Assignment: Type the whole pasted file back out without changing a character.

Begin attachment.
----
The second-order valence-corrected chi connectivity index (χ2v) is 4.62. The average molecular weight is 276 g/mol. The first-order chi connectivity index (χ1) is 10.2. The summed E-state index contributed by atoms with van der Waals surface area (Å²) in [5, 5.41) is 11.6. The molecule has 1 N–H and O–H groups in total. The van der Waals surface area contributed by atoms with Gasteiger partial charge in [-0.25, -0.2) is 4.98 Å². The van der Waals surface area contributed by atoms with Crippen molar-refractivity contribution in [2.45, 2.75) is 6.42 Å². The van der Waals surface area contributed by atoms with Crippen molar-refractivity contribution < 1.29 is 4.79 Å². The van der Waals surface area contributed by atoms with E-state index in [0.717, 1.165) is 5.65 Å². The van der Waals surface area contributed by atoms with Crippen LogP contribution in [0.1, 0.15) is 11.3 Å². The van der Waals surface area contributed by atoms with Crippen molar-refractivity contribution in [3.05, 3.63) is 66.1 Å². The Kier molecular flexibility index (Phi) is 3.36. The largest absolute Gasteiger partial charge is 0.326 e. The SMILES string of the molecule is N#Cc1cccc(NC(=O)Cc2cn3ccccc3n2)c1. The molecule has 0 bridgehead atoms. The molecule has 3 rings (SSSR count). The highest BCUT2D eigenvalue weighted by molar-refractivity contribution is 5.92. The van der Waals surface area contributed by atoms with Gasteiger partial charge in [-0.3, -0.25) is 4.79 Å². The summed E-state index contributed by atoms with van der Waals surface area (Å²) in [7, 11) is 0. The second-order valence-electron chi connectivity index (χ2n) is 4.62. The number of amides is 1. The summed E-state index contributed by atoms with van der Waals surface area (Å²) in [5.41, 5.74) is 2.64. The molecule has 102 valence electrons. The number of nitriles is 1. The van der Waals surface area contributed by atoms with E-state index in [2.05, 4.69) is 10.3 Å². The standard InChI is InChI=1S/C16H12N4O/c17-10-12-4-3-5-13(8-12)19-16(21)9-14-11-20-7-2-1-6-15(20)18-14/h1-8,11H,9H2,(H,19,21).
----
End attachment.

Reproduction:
The second-order valence-corrected chi connectivity index (χ2v) is 4.62. The average molecular weight is 276 g/mol. The first-order chi connectivity index (χ1) is 10.2. The summed E-state index contributed by atoms with van der Waals surface area (Å²) in [5, 5.41) is 11.6. The molecule has 1 N–H and O–H groups in total. The van der Waals surface area contributed by atoms with Gasteiger partial charge in [-0.25, -0.2) is 4.98 Å². The van der Waals surface area contributed by atoms with Crippen molar-refractivity contribution in [2.45, 2.75) is 6.42 Å². The van der Waals surface area contributed by atoms with Crippen molar-refractivity contribution < 1.29 is 4.79 Å². The van der Waals surface area contributed by atoms with E-state index in [0.717, 1.165) is 5.65 Å². The van der Waals surface area contributed by atoms with Crippen LogP contribution in [0.1, 0.15) is 11.3 Å². The van der Waals surface area contributed by atoms with Crippen molar-refractivity contribution in [3.05, 3.63) is 66.1 Å². The Kier molecular flexibility index (Phi) is 3.36. The largest absolute Gasteiger partial charge is 0.326 e. The SMILES string of the molecule is N#Cc1cccc(NC(=O)Cc2cn3ccccc3n2)c1. The molecule has 0 bridgehead atoms. The molecule has 3 rings (SSSR count). The highest BCUT2D eigenvalue weighted by molar-refractivity contribution is 5.92. The van der Waals surface area contributed by atoms with Gasteiger partial charge in [-0.3, -0.25) is 4.79 Å². The summed E-state index contributed by atoms with van der Waals surface area (Å²) in [7, 11) is 0. The second-order valence-electron chi connectivity index (χ2n) is 4.62. The number of amides is 1. The summed E-state index contributed by atoms with van der Waals surface area (Å²) in [5.41, 5.74) is 2.64. The molecule has 102 valence electrons. The number of nitriles is 1. The van der Waals surface area contributed by atoms with E-state index in [2.05, 4.69) is 10.3 Å². The standard InChI is InChI=1S/C16H12N4O/c17-10-12-4-3-5-13(8-12)19-16(21)9-14-11-20-7-2-1-6-15(20)18-14/h1-8,11H,9H2,(H,19,21).